## Saturday, October 17, 2009

### M4N3 - Developing multiplication algorithms (7)

M4N3. Students will solve problems involving multiplication of 2-3 digit numbers by 1 or 2 digit numbers.

So far, we have discussed the following:
(1) extending the multiplication table to 10x10
(2) multiplying multiples of 10 and 100 by 1-digit numbers
(3) multiplying 2- and 3-digit number by 1-digit numbers
(4) multiplying by multiples of 10.

Now, we are ready to tackle multiplication of 2- and 3-digit numbers by 2-digit numbers. Before we get started, I wanted to say that, to me, teaching of an algorithm means helping students make their own strategies into written procedures instead of imposing a specific algorithm upon students. Of course, that doesn't mean "anything goes." Rather, teachers must think carefully about how to influence students' thinking naturally. Moreover, it may be possible for teachers to sequence students' experiences in such a way that the algorithm students develop "naturally" is something very similar to, or exactly the same as, the conventional algorithm. For that purpose, the area model of multiplication can play a very important role. Therefore, the use of the model along with base-10 blocks before reaching this point is an integral part of the process. So, how do we help students expand their written methods into multiplication of 2- and 3-digit numbers by 2-digit numbers?

Let's think about 12x23 first. How can students use what they have learned so far to think about ways to calculate this problem? There are at least three possible ways. At the most abstract level, students might be able to think of 12x23 as 12x20+12x3 - i.e., 23 groups of 12 can be split into 20 groups of 12 and 3 groups of 12. Then, each of 12x20 and 12x3 are already discussed. If students can think about this way, they can record the process using the vertical notation,
or .

The notation on the right is basically the standard algorithm for multiplication.

Another possibility is for students to go back to the area representation of multiplication. 12x23 means that we are making a rectangle with the dimension of 12 units by 23 units. The product is represented by the area of this rectangle. So, if you construct this rectangle using base-10 blocks, and using the fewest number of blocks (i.e., use large blocks whenever possible), you can make a rectangle like this one:

By examining the arrangement, we see that there are 1 by 2 rectangles made of flats (200), 2 by 2 rectangles of longs (40), 1 by 3 rectangles made of longs (30) and 2 by 3 rectangles of units (6). So, the product is 200+40+30+6=276. After students have become comfortable with the area model representation with base-10 blocks, you may want to encourage students to move toward drawing instead of using actual base-10 blocks. Sometimes you can make this transition simply by giving students multiplication problems with larger factors. Students will realize that actually making rectangles using base-10 blocks is too tedious.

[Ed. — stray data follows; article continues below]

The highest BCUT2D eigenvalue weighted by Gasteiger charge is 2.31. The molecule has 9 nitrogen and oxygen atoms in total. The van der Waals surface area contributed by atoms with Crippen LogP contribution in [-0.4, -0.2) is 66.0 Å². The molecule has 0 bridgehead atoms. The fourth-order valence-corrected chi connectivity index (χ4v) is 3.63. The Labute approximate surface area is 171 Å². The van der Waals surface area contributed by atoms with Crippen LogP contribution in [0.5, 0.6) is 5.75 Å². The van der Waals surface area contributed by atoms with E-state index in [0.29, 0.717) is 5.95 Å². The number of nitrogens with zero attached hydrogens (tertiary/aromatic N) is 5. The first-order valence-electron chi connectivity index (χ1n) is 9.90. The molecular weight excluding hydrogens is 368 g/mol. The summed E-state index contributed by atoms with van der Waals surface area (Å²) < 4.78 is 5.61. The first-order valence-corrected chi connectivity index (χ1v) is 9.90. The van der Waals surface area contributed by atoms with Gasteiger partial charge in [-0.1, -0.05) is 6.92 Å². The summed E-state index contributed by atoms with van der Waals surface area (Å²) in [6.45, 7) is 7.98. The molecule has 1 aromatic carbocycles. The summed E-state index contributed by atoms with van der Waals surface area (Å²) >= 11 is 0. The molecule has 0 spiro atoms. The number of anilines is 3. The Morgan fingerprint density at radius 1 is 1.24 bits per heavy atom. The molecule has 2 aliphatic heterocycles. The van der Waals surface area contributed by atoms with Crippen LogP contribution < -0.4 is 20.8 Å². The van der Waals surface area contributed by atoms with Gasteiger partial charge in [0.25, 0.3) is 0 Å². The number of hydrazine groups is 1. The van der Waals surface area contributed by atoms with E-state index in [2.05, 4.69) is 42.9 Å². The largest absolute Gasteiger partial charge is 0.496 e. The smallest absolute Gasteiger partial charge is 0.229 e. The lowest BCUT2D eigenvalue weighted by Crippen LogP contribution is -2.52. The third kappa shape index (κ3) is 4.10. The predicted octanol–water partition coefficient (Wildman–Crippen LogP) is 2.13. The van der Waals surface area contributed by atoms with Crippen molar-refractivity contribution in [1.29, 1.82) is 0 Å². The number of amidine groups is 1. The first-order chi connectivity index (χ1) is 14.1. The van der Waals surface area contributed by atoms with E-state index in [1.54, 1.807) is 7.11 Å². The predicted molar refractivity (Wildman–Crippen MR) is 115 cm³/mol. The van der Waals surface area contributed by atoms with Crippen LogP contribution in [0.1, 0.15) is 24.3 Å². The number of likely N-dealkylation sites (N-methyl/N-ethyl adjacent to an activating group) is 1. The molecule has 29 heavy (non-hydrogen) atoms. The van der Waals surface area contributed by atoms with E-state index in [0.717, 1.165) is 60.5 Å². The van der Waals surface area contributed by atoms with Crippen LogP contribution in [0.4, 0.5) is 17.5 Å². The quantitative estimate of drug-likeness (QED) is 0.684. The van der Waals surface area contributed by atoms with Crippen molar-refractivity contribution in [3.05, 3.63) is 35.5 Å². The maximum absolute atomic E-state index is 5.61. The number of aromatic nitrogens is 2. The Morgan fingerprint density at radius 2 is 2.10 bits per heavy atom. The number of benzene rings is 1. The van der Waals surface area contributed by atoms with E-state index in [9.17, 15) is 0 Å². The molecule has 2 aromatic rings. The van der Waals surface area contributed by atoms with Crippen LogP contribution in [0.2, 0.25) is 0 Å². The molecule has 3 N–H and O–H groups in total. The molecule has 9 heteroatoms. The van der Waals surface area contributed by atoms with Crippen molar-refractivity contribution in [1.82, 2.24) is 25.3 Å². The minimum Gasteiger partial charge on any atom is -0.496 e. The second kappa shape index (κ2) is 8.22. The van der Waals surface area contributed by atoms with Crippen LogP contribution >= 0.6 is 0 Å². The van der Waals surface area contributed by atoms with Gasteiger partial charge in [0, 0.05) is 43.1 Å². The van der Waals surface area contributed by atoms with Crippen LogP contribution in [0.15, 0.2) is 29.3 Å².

When students become comfortable with drawing rectangles, they might realize that it is still rather tedious. This is when you may be able to suggest if they could use an adaptation of a notation that we used when we were multiplying 2- or 3-digit number by 1-digit number. Some students may be able to start at this point, without going all the way back to using base-10 blocks. That judgment must be made by teachers, using their knowledge of students. Anyway, the notation might look like this for 12x23:

Again, after students have become fluent with this notation, you might want to bring their attention to the four products (in the example here, 200, 40, 30, and 6). Noticing that these are the products of the two tens digits, the tens digit and the ones digit (in both direction) and the two ones digits. So, you can introduce a new notation that records the same information as this diagram does:

You can then negotiate with your students a consistent order in which you calculate these four products (typically called "partial products) so that we can make sure that we have accounted for all of them. If you really want students to understand the conventional multiplication algorithm, you will start with the ones digit of the multiplier (the bottom number) and multiply the ones and then the tens digits of the multiplicand (the top number). You will then multiply the tens digit of the multiplier with the ones and then the tens digits of the multiplicand. So, this problem would look like this:

If you combine the first two partial products and the last two partial products, you will have:

Note that the example we used, 12x23, did not involve any re-grouping. In a way, this is the most "basic" situation. As students move from one notation to another, you may want to consider moving back to a basic situation. Once students become comfortable with the notation (area model, symbolic notation, or whatever), then you want to look at other situations such as those involving re-grouping and a 0 in the factor/product.

When extending the multiplicand to 3-digit numbers, for example, 587x34, you may want to go back to the diagram notation - it will be rather difficult to actually model these multiplication with base-10 blocks. From the diagram, you can move to the notation that will explicitly record all partial products, then eventually to the conventional algorithm.

As usual, you do want to pay close attention to the numbers (factors) you use. Some students have difficulty with 0's - either in the factors or in the product/partial products, so you want to pay particular attention to those situations.